Organisations quickly shifted to remote working practices after the Covid-19 pandemic in March 2020. Two years late, most of them have conceded that the transition from offices to remote work is permanent. Future work will likely follow a hybrid working model where on-site and remote labour coexists. Organisations are calling workers back to the office as the pandemic subsides, albeit with the benefits of a hybrid working paradigm.
Nearly 90% of organisations expect to combine remote and on-site working styles in the future, according to a McKinsey report. Hybrid work is also being promoted as the standard working model by 2024. Let’s explore the causes of the Hybrid 2.0 gold rush.
Talent proliferation and acceleration
The effective proof of concept for remote work is enabling organisations to expand their talent pools beyond those that are physically accessible. Based on the job’s remote-ability, a hybrid work model enables organisations to access previously untapped talent pools. Due to the ongoing talent scarcity, businesses can affordably hire professionals from wealthy nations like the US and Europe as well as talent from smaller locations. Hybrid work makes room for gig workers and independent contractors.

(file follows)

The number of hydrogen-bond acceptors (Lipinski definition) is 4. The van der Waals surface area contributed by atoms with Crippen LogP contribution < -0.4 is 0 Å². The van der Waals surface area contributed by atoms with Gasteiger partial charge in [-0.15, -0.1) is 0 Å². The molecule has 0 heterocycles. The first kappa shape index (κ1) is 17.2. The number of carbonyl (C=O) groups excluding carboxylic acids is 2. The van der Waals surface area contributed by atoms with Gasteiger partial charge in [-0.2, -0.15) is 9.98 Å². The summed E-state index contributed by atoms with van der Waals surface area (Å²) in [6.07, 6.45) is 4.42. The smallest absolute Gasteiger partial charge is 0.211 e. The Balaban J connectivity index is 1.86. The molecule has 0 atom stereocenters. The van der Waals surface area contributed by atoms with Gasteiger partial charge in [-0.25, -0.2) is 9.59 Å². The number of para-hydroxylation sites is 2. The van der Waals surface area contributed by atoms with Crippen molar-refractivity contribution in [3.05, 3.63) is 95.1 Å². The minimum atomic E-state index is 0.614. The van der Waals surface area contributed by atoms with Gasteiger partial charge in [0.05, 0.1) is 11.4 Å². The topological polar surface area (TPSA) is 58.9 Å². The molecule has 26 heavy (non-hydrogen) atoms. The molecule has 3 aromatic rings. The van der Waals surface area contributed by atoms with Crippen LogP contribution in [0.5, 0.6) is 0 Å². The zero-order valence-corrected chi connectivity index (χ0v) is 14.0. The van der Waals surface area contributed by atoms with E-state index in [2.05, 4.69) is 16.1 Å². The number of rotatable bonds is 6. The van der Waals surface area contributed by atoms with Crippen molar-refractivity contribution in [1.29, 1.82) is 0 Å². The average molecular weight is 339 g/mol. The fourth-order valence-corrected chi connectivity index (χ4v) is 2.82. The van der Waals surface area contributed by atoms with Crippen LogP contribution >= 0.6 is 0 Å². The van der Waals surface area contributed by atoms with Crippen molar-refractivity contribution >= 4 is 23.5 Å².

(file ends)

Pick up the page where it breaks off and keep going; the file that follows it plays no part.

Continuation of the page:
Place and time flexibility
Organisations and employees have the freedom to focus on either place or time when using a hybrid work paradigm. Employees are no longer restricted to their workplace desks and can now work from any place. This inevitably ensures a better work-life balance and saving of commute time. Similarly, some businesses have moved in the direction of time by allowing their staff to work asynchronously. Employees can so choose their working hours when they feel most productive, rather than being restricted to the 9 to 5 schedule. The ability to work from anywhere and at any time can help employees reach their full potential.
There is no doubting that organisations have been open to Hybrid 2.0 because to the productivity improvements that came with the remote work era. Organisations are giving their employees the ability to work from any location at any time as long as they are still productive in an effort to duplicate the same productivity and performance. Companies are rewarding high-performing workers with benefits related to remote and hybrid work. To boost production, executives are also asking staff with lower output to work on-site under their supervision.
The key to unlocking the future of work does not reside at either of the extremes — remote-first or office-first — but rather in the middle. Hybrid 2.0 gives businesses the freedom to operate remotely, reach a bigger pool of candidates, and save money on real estate.
The social structure of the workplace, as well as the culture and collaboration it affords, supports hybrid work arrangements. Organisations that are on the edge of a new paradigm now have the option to rethink their work and workforce; tomorrow, it might be required.
[Yogita Tulsiani is MD & Co-founder, iXceed Solutions (Global Tech-Recruiter Provider)]